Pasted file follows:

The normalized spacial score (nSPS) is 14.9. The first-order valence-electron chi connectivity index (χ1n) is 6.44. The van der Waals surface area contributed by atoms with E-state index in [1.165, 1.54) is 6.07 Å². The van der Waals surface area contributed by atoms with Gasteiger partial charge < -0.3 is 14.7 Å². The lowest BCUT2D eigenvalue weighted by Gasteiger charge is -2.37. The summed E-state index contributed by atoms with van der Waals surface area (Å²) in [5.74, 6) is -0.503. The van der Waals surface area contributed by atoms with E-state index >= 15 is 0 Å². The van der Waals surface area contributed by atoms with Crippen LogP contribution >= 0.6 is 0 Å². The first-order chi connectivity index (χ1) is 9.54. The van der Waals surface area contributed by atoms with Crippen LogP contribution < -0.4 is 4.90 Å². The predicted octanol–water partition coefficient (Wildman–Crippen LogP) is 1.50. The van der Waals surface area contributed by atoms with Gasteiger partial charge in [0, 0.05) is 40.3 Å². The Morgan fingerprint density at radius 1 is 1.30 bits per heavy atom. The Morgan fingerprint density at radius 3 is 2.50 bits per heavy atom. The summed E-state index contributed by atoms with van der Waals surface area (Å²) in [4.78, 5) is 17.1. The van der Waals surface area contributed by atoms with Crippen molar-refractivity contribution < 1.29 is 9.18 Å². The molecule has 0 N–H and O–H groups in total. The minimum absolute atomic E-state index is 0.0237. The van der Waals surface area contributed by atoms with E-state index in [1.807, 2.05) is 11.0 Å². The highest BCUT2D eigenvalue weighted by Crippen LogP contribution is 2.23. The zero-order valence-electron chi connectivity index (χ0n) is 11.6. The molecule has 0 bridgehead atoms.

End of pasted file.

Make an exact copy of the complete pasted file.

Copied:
The normalized spacial score (nSPS) is 14.9. The first-order valence-electron chi connectivity index (χ1n) is 6.44. The van der Waals surface area contributed by atoms with E-state index in [1.165, 1.54) is 6.07 Å². The van der Waals surface area contributed by atoms with Gasteiger partial charge < -0.3 is 14.7 Å². The lowest BCUT2D eigenvalue weighted by Gasteiger charge is -2.37. The summed E-state index contributed by atoms with van der Waals surface area (Å²) in [5.74, 6) is -0.503. The van der Waals surface area contributed by atoms with E-state index >= 15 is 0 Å². The van der Waals surface area contributed by atoms with Crippen LogP contribution >= 0.6 is 0 Å². The first-order chi connectivity index (χ1) is 9.54. The van der Waals surface area contributed by atoms with Crippen LogP contribution < -0.4 is 4.90 Å². The predicted octanol–water partition coefficient (Wildman–Crippen LogP) is 1.50. The van der Waals surface area contributed by atoms with Gasteiger partial charge in [0, 0.05) is 40.3 Å². The Morgan fingerprint density at radius 1 is 1.30 bits per heavy atom. The Morgan fingerprint density at radius 3 is 2.50 bits per heavy atom. The summed E-state index contributed by atoms with van der Waals surface area (Å²) in [4.78, 5) is 17.1. The van der Waals surface area contributed by atoms with Crippen molar-refractivity contribution < 1.29 is 9.18 Å². The molecule has 0 N–H and O–H groups in total. The minimum absolute atomic E-state index is 0.0237. The van der Waals surface area contributed by atoms with E-state index in [1.807, 2.05) is 11.0 Å². The highest BCUT2D eigenvalue weighted by Crippen LogP contribution is 2.23. The zero-order valence-electron chi connectivity index (χ0n) is 11.6. The molecule has 0 bridgehead atoms.